ArtsATL > Film > Review: Woody Allen takes pleasantly forgettable Roman holiday in “To Rome With Love”

Review: Woody Allen takes pleasantly forgettable Roman holiday in “To Rome With Love”

Alec Baldwin (left) and Jesse Eisenberg in Woody Allen’s “To Rome With Love.”

Italian filmmaker Federico Fellini coined the term “paparazzi” by naming a Roman news photographer Paparazzo in his classic portrayal of celebrity, “La Dolce Vita.” Woody Allen loves Fellini more than any other filmmaker except maybe Ingmar Bergman, so it’s no surprise that paparazzi swarm the streets of “To Rome With Love,” Allen’s latest leg in his tour of European cities.

Despite being a New Yorker to his core, Allen reinvigorated his career with such productions abroad as “Vicky Cristina Barcelona” and last year’s “Midnight in Paris,” his biggest hit in decades. Even by the breezy standards of “Midnight in Paris,” “To Rome With Love” is a trifle, in which Italians and American tourists flirt with each other and alternate lives amid timeless buildings. Allen’s roundelay of charming stories builds to a disappointingly modest payoff, but it mostly provides a pleasant, sun-kissed diversion.

For the first time since “Scoop” in 2006, Allen appears on screen, as a former opera director visiting Rome with his wife (Judy Davis) to see their daughter and her new beau (Alison Pill and Flavio Parenti). Unhappily retired, Allen finds an unexpected chance to revive his career when he meets the boyfriend’s father (tenor Fabio Armiliato), a mortician who sings like an angel.

Allen casts himself in “To Rome With Love” but also includes a couple of younger male surrogates. A pair of small-town newlyweds, Antonio and Milly (Alessandro Tiberi and Alessandra Mastronardi), honeymoon in Rome, but Milly becomes lost shortly after checking into their hotel. When a misdirected prostitute (Penélope Cruz) visits their room, a panicky Antonio decides to pass her off as Milly in order to land a high-paying job. Meanwhile, Milly wanders the streets, happens upon a film production and gets swept up in its wake.

Elsewhere, a successful, middle-aged architect (Alec Baldwin) strolls through a neighborhood where he briefly lived as a young man, only to run into an American architecture student (Jesse Eisenberg) who resides in his former flat. Baldwin becomes a spectator to a romantic triangle involving Eisenberg, his reliable but plain-vanilla girlfriend (Greta Gerwig) and her best friend, an erratic, enticing actress (Ellen Page) who’s quick to quote famous poets or describe affairs with lingerie models. Baldwin’s trademark sardonic detachment perfectly suits his wry commentary on Eisenberg’s romantic misadventures, even as we wonder whether he’s remembering his own past or exists only as a figment of Eisenberg’s imagination.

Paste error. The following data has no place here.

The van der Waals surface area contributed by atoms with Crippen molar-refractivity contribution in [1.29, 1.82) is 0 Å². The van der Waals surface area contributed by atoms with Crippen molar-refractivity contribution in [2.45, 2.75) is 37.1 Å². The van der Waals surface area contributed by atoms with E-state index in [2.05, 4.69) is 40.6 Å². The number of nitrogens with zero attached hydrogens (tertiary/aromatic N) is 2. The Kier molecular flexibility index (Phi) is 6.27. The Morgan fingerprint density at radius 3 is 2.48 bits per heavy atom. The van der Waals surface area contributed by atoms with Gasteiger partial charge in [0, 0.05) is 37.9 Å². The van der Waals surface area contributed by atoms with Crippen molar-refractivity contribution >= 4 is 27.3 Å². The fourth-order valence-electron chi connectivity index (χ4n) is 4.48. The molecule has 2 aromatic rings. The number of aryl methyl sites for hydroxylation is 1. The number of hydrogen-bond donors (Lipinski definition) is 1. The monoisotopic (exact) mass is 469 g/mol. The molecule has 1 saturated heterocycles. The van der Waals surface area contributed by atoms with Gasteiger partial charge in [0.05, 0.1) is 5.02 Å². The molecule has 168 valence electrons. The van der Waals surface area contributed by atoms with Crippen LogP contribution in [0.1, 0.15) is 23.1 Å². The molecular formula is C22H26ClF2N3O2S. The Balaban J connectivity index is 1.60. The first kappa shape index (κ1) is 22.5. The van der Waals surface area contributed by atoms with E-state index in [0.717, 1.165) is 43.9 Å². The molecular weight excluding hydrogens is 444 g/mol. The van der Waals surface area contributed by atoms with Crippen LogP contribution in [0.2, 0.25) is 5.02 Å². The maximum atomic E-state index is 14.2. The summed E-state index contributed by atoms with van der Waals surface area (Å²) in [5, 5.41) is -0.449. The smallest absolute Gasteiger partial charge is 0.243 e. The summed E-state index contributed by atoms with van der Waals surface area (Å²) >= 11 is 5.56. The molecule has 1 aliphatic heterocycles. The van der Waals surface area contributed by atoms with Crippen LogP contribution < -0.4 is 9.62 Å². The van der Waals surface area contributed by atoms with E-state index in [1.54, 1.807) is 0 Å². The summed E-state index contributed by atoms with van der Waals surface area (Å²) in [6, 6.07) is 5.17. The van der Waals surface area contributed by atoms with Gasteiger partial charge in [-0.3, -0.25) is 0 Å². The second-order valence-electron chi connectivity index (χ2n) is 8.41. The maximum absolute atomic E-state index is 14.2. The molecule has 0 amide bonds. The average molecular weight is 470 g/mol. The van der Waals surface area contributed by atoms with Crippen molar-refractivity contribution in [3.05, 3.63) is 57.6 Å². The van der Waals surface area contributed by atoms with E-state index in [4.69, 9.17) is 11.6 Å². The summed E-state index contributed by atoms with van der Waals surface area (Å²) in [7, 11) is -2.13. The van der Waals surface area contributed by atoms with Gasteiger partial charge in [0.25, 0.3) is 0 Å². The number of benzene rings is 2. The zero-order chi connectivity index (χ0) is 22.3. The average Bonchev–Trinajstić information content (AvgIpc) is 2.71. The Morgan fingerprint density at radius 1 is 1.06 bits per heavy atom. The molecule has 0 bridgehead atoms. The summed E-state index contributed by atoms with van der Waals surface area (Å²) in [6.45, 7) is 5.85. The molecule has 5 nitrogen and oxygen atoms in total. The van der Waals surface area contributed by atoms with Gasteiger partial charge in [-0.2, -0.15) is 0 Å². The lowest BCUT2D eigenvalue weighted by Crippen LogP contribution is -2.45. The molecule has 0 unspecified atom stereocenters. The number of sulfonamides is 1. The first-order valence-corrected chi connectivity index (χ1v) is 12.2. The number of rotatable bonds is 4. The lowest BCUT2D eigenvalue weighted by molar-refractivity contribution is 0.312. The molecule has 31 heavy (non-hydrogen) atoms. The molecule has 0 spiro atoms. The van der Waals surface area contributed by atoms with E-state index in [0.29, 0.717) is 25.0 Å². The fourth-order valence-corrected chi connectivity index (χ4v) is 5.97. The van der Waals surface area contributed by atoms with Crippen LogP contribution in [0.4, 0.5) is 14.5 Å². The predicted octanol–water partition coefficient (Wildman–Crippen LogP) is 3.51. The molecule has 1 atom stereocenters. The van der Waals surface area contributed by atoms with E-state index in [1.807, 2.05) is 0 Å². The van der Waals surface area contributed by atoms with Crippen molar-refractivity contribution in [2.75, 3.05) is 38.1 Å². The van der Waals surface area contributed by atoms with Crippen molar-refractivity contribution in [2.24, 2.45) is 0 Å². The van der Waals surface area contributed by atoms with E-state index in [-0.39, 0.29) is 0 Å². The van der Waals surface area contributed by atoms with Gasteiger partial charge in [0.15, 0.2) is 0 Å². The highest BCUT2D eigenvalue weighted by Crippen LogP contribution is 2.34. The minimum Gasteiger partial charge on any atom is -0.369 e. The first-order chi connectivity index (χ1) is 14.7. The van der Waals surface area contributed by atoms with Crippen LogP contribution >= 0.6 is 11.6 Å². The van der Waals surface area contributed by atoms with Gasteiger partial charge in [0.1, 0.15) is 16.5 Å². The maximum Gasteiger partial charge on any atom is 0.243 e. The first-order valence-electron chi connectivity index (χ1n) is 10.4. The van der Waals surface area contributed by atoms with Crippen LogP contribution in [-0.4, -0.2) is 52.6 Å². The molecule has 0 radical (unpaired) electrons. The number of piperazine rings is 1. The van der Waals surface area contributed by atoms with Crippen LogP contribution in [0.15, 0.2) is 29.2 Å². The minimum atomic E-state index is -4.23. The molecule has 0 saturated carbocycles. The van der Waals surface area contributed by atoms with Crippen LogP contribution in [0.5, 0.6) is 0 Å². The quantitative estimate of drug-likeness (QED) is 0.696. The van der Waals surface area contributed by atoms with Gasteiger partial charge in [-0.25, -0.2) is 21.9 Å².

In films such as “The Social Network,” Eisenberg established a high-strung, fast-talking acting style, which makes his appearance here seem almost reckless. Many of Allen’s actors devolve into doing Woody Allen impressions, including John Cusack, Kenneth Branagh and this film’s Alessandro Tiberi. Thankfully, Eisenberg seems confident enough in his own brand of comic intensity that he retains his self-conscious cadences and body language. Despite the many male-female pairings in “To Rome With Love,” the movie’s heart lies in the rueful interplay between Eisenberg and Baldwin.

The remaining subplot casts Roberto Benigni (“Life Is Beautiful”) in an amusingly nonplussed turn as a humble clerk and family man who, for no explicable reason, becomes a celebrity. Benigni gives a hilariously befuddled performance as an ordinary guy thrust into the spotlight, where he’s propositioned by supermodels and quizzed by journalists about what he eats for breakfast.

In “To Rome With Love,” Allen suggests that fame and desire can be equally arbitrary: what makes some people famous follows no more logic than what causes romantic attraction. The film’s satire of celebrity proves particularly relevant in an age of reality television and “idol”-making musical competitions, although Allen doesn’t specifically acknowledge them. “Rome” unfolds in a similar mode to “Oedipus Wrecks,” Allen’s uproarious, Fellini-influenced contribution to “New York Stories.”

Unfortunately, the operatic-themed chapter with Allen’s character turns into a one-joke story, although Allen makes plenty of quips about his own image: “Don’t try to psychoanalyze me. Many have tried, all have failed.” The storylines with separated honeymooners Antonio and Milly particularly let the movie down, with sour resolutions about sexual inconstancy. Cruz’s sultry charisma always commands the big screen, but her storyline literally evokes the Madonna/whore complex in ways that feel surprisingly immature for such a venerable filmmaker.

Despite earning so many Oscar nominations for his actresses, Allen shortchanges the female characters in “To Rome With Love.” Repeatedly, they prove unattainable, untrustworthy or simply unequal to men’s unrealistic images of them, and the film’s “That’s amore!” cheerfulness can’t disguise an undercurrent of resentment. Its more generous moments seem informed by an older man’s melancholy feelings about the youthful mistakes of both genders. Perhaps Allen paid a little too much attention to the tourist attractions and not enough to the wants and needs that can lead men and women alike down the wrong avenues.

“To Rome With Love.” With Jesse Eisenberg, Alec Baldwin, Penelope Cruz. Written and directed by Woody Allen. Rated PG-13. 102 minutes. Opens Friday, July 6. At AMC Phipps, Merchant Walk, Lefont Sandy Springs and Landmark Midtown Art Cinema.

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